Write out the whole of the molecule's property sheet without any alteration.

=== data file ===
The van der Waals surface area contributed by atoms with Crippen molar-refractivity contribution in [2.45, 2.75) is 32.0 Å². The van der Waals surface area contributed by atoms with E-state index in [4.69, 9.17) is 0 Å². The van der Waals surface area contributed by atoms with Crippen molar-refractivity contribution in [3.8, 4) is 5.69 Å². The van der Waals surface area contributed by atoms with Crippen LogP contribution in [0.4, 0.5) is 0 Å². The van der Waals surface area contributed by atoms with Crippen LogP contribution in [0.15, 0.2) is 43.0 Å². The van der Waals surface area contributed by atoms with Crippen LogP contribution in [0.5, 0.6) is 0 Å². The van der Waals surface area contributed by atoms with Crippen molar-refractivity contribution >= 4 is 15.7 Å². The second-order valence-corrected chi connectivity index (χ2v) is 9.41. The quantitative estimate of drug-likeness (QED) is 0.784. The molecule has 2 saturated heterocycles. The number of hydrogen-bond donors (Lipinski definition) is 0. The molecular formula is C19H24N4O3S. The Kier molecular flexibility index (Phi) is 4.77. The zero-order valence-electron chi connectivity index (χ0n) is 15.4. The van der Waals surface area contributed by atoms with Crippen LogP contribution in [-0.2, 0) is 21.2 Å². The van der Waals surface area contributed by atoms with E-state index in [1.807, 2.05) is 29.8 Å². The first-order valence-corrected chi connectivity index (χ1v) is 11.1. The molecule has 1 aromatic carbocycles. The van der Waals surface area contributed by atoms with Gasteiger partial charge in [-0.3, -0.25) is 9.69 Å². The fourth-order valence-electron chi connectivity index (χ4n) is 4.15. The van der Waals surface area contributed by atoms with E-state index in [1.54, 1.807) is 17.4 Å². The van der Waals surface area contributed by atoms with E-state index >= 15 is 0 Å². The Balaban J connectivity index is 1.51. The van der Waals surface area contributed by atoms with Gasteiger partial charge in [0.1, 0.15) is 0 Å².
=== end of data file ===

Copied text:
The van der Waals surface area contributed by atoms with Crippen molar-refractivity contribution in [2.45, 2.75) is 32.0 Å². The van der Waals surface area contributed by atoms with E-state index in [4.69, 9.17) is 0 Å². The van der Waals surface area contributed by atoms with Crippen molar-refractivity contribution in [3.8, 4) is 5.69 Å². The van der Waals surface area contributed by atoms with Crippen LogP contribution in [0.4, 0.5) is 0 Å². The van der Waals surface area contributed by atoms with Crippen LogP contribution in [0.15, 0.2) is 43.0 Å². The van der Waals surface area contributed by atoms with Crippen LogP contribution in [0.5, 0.6) is 0 Å². The van der Waals surface area contributed by atoms with Crippen molar-refractivity contribution >= 4 is 15.7 Å². The second-order valence-corrected chi connectivity index (χ2v) is 9.41. The quantitative estimate of drug-likeness (QED) is 0.784. The molecule has 2 saturated heterocycles. The number of hydrogen-bond donors (Lipinski definition) is 0. The molecular formula is C19H24N4O3S. The Kier molecular flexibility index (Phi) is 4.77. The zero-order valence-electron chi connectivity index (χ0n) is 15.4. The van der Waals surface area contributed by atoms with Crippen LogP contribution in [-0.2, 0) is 21.2 Å². The van der Waals surface area contributed by atoms with E-state index in [1.807, 2.05) is 29.8 Å². The first-order valence-corrected chi connectivity index (χ1v) is 11.1. The molecule has 1 aromatic carbocycles. The van der Waals surface area contributed by atoms with Gasteiger partial charge in [-0.3, -0.25) is 9.69 Å². The fourth-order valence-electron chi connectivity index (χ4n) is 4.15. The van der Waals surface area contributed by atoms with E-state index in [1.54, 1.807) is 17.4 Å². The van der Waals surface area contributed by atoms with E-state index >= 15 is 0 Å². The Balaban J connectivity index is 1.51. The van der Waals surface area contributed by atoms with Gasteiger partial charge in [0.1, 0.15) is 0 Å².